Sporting apt tie, No. 1 pick Skenes signs with Bucs

July 18th, 2023

PITTSBURGH -- Paul Skenes wandered the aisles of a Macy’s in Mission Viejo, California, looking for a tie to complement the suit he’d wear to his introductory press conference in Pittsburgh. He wanted a tie with a subtle splash of yellow, something Pirates-related. He couldn’t find exactly what he was looking for, but he uncovered something more appropriate: a solid black tie patterned with skulls and bones.

“To be honest, my mom had to talk me into buying it,” Skenes joked. “I was like, ‘I’m going to look like an idiot.’ I actually really like it.”

Skenes proudly rocked that department store brand tie as he officially signed with the Pirates for $9.2 million (slot value of $9,721,000), an amount that shatters the previous record of $8,416,300 that Spencer Torkelson received from the Tigers in 2020.

With pen put to paper, Skenes, a right-handed talent that many have dubbed as “generational,” officially becomes a member of the organization.

"It's funny looking at my journey to this point,” Skenes said. “As I try to look ahead to what the next couple years might look like, everything proceeded in a very logical manner. With me playing baseball with my dad in my backyard and wiffleball with my grandma, to playing travel ball, high school ball, going to the Air Force, going to LSU.

“Everything proceeded exactly how it had to for me to be in this position. It's kind of funny for us to look back on. I don't know if anyone can understand that other than my parents. Just grateful for that journey.”

The Pirates, too, share the excitement. Following two enticing seasons with Air Force, Skenes transferred to LSU and evolved from first-rounder to first overall pick. In 19 starts, Skenes had a 1.69 ERA with 209 strikeouts across 122 2/3 innings, earning a laundry list of awards and accolades as he led the Tigers to a national championship. Among those honors: National Player of the Year, National Pitcher of the Year, SEC Pitcher of the Year, First-Team All-American and Dick Howser Trophy Winner.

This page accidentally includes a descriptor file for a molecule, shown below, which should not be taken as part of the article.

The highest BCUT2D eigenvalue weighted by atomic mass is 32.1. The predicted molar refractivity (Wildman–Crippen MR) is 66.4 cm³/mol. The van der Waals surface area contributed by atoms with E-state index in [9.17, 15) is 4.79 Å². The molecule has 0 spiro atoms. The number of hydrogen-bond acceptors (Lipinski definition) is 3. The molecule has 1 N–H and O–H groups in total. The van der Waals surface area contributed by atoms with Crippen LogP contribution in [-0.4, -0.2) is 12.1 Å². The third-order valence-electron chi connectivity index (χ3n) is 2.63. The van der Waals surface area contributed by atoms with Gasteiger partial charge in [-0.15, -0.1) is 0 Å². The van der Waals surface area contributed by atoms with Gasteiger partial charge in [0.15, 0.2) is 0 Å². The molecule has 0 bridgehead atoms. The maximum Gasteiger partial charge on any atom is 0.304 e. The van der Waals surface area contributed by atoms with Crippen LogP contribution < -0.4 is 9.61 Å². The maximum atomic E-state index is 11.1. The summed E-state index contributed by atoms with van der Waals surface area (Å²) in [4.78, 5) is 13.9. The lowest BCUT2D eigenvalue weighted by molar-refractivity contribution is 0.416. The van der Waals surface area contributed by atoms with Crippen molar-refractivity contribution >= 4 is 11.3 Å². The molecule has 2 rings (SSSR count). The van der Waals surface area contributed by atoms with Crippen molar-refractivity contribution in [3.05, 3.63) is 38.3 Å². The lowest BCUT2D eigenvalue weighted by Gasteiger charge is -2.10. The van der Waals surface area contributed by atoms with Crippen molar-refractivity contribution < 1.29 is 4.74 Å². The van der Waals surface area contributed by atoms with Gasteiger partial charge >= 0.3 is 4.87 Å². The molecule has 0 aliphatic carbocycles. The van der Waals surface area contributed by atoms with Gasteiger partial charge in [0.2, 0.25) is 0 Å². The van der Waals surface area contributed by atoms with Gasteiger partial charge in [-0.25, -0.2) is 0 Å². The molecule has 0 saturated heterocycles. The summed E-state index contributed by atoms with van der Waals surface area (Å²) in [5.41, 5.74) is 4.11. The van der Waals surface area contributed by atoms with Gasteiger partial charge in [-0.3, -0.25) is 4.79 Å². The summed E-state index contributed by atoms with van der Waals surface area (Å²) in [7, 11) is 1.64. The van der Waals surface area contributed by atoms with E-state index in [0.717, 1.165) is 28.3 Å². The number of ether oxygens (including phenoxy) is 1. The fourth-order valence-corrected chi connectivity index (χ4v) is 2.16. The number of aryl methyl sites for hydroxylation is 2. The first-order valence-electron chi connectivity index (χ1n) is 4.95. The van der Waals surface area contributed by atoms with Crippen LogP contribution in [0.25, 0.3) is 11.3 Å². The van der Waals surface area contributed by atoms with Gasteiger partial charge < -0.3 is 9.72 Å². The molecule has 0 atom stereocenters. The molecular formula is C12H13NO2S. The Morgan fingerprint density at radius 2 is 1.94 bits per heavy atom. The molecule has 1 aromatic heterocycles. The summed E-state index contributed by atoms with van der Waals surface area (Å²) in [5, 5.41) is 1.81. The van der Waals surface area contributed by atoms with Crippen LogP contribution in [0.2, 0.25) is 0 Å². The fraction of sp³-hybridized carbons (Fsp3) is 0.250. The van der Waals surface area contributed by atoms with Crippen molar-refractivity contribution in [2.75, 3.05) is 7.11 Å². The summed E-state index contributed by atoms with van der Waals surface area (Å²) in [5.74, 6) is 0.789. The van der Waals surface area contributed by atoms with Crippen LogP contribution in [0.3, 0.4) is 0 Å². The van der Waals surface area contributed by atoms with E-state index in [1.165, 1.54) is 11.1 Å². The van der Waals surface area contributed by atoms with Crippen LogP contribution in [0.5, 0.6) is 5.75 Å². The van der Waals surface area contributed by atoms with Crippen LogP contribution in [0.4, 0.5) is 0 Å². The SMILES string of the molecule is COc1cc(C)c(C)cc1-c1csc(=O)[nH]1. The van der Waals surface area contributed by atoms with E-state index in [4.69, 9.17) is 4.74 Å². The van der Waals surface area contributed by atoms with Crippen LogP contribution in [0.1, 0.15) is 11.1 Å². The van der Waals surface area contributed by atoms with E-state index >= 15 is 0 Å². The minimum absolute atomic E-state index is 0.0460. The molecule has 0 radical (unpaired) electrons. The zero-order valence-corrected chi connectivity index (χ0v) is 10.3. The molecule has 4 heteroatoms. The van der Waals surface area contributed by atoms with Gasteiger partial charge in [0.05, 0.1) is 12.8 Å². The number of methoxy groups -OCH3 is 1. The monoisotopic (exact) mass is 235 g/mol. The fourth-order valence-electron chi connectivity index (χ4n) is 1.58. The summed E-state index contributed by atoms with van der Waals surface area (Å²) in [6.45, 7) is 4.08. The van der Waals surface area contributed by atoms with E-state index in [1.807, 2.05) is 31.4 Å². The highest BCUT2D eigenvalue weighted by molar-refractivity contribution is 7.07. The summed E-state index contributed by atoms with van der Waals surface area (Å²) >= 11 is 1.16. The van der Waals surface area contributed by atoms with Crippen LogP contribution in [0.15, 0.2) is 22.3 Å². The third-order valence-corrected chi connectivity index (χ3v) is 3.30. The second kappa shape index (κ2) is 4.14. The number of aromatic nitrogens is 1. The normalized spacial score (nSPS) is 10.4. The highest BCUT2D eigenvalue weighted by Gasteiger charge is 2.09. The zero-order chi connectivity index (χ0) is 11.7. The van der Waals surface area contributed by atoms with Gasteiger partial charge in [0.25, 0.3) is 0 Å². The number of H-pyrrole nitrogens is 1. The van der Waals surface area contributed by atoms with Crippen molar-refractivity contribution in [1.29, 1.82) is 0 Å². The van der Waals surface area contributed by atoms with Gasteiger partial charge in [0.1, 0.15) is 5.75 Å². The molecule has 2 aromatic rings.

It’s not uncommon for negotiations to last several weeks, but Skenes and the Pirates made things official well before the July 25th deadline. Skenes described the decision to sign as “pretty easy,” adding that he was comfortable with signing with Pittsburgh.

The record-breaking, nine-figure deal wasn’t the only reason that Skenes had an easy time signing with the club. Skenes said he was struck by how general manager Ben Cherington and the front office run the organization, as well as how various coaches go about player development. He added that he was drawn to how people in the organization care for the players not just as players, but as people. 

“Selfishly, I was really fired up that I was picked by the Pirates, first pick aside,” Skenes said. “[I] just can't wait to start the journey.”

With the paperwork finalized, the Pirates will now go about determining how much Skenes pitches for the remainder of the year.

Skenes handled a full season’s workload as a junior, throwing the second-most innings of any Division I pitcher (122 2/3). Across 19 starts, Skenes threw at least 100 pitches in 13 appearances, at least 110 pitches in seven appearances and at least 120 pitches in three appearances. 

Since the conclusion of the College World Series, Skenes has slowly gone about building back up, engaging in light catch, as well as strength and conditioning. Cherington said the team will evaluate Skenes in Florida to determine his physical status then make their determinations from there. Cherington added that, assuming there’s nothing unforeseen, the team expects Skenes to build back up towards competition this season.

Skenes’ professional career will begin with the Rookie-level Florida Complex League Pirates, but there’s no shortage of analysts who believe that the right-hander could pitch in the Major Leagues right now. Skenes assessed that his stuff -- an upper-90s fastball that tops out at 102, a biting mid-to-upper 80s slider and a power changeup -- is close to being Major League-ready. That said, Skenes emphasized the Major League game is completely different compared to college.

“He's been an exceptional achiever wherever he's been, and we expect that to continue,” Cherington said. “We're thrilled to start to work with him more personally now. We believe, based on what we know now, that he's got the combination of skills, competitiveness, ability to execute in competitive situations, critical situations, to move quickly through pro ball and be in the Major Leagues in the not-too distant future. But, we don't want to get into an exact timeline.”